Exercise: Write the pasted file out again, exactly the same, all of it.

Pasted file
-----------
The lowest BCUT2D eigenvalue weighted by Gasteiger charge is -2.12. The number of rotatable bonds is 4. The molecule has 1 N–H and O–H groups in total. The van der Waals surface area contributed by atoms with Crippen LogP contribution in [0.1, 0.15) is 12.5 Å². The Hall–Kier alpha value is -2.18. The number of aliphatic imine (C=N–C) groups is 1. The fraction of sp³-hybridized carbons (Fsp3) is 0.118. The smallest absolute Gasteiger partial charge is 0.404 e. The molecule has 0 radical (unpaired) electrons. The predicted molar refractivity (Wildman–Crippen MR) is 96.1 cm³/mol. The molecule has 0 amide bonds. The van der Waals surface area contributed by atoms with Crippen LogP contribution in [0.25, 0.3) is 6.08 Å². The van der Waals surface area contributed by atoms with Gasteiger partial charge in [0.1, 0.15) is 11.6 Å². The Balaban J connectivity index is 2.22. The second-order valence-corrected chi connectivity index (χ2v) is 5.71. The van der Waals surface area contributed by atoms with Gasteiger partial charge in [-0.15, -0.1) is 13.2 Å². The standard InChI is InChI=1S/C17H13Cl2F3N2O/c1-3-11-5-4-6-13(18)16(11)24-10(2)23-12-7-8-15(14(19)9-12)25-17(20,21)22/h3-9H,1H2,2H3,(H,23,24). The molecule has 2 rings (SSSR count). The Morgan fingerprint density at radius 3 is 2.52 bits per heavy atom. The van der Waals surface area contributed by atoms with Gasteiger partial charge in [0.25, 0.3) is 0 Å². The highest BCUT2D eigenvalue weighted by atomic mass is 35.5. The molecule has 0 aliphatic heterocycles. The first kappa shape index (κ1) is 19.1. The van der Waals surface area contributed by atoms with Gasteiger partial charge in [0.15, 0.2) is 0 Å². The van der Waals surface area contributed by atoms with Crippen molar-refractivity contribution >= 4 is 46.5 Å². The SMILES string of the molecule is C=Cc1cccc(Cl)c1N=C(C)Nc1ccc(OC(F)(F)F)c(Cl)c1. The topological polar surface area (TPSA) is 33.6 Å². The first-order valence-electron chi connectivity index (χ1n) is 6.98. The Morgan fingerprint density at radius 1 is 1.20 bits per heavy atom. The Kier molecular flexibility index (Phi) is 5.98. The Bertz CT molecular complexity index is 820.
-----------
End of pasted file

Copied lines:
The lowest BCUT2D eigenvalue weighted by Gasteiger charge is -2.12. The number of rotatable bonds is 4. The molecule has 1 N–H and O–H groups in total. The van der Waals surface area contributed by atoms with Crippen LogP contribution in [0.1, 0.15) is 12.5 Å². The Hall–Kier alpha value is -2.18. The number of aliphatic imine (C=N–C) groups is 1. The fraction of sp³-hybridized carbons (Fsp3) is 0.118. The smallest absolute Gasteiger partial charge is 0.404 e. The molecule has 0 radical (unpaired) electrons. The predicted molar refractivity (Wildman–Crippen MR) is 96.1 cm³/mol. The molecule has 0 amide bonds. The van der Waals surface area contributed by atoms with Crippen LogP contribution in [0.25, 0.3) is 6.08 Å². The van der Waals surface area contributed by atoms with Gasteiger partial charge in [0.1, 0.15) is 11.6 Å². The Balaban J connectivity index is 2.22. The second-order valence-corrected chi connectivity index (χ2v) is 5.71. The van der Waals surface area contributed by atoms with Gasteiger partial charge in [-0.15, -0.1) is 13.2 Å². The standard InChI is InChI=1S/C17H13Cl2F3N2O/c1-3-11-5-4-6-13(18)16(11)24-10(2)23-12-7-8-15(14(19)9-12)25-17(20,21)22/h3-9H,1H2,2H3,(H,23,24). The molecule has 2 rings (SSSR count). The Morgan fingerprint density at radius 3 is 2.52 bits per heavy atom. The van der Waals surface area contributed by atoms with Gasteiger partial charge in [0.25, 0.3) is 0 Å². The highest BCUT2D eigenvalue weighted by atomic mass is 35.5. The molecule has 0 aliphatic heterocycles. The first kappa shape index (κ1) is 19.1. The van der Waals surface area contributed by atoms with Gasteiger partial charge in [0.15, 0.2) is 0 Å². The van der Waals surface area contributed by atoms with Crippen molar-refractivity contribution >= 4 is 46.5 Å². The SMILES string of the molecule is C=Cc1cccc(Cl)c1N=C(C)Nc1ccc(OC(F)(F)F)c(Cl)c1. The topological polar surface area (TPSA) is 33.6 Å². The first-order valence-electron chi connectivity index (χ1n) is 6.98. The Morgan fingerprint density at radius 1 is 1.20 bits per heavy atom. The Kier molecular flexibility index (Phi) is 5.98. The Bertz CT molecular complexity index is 820.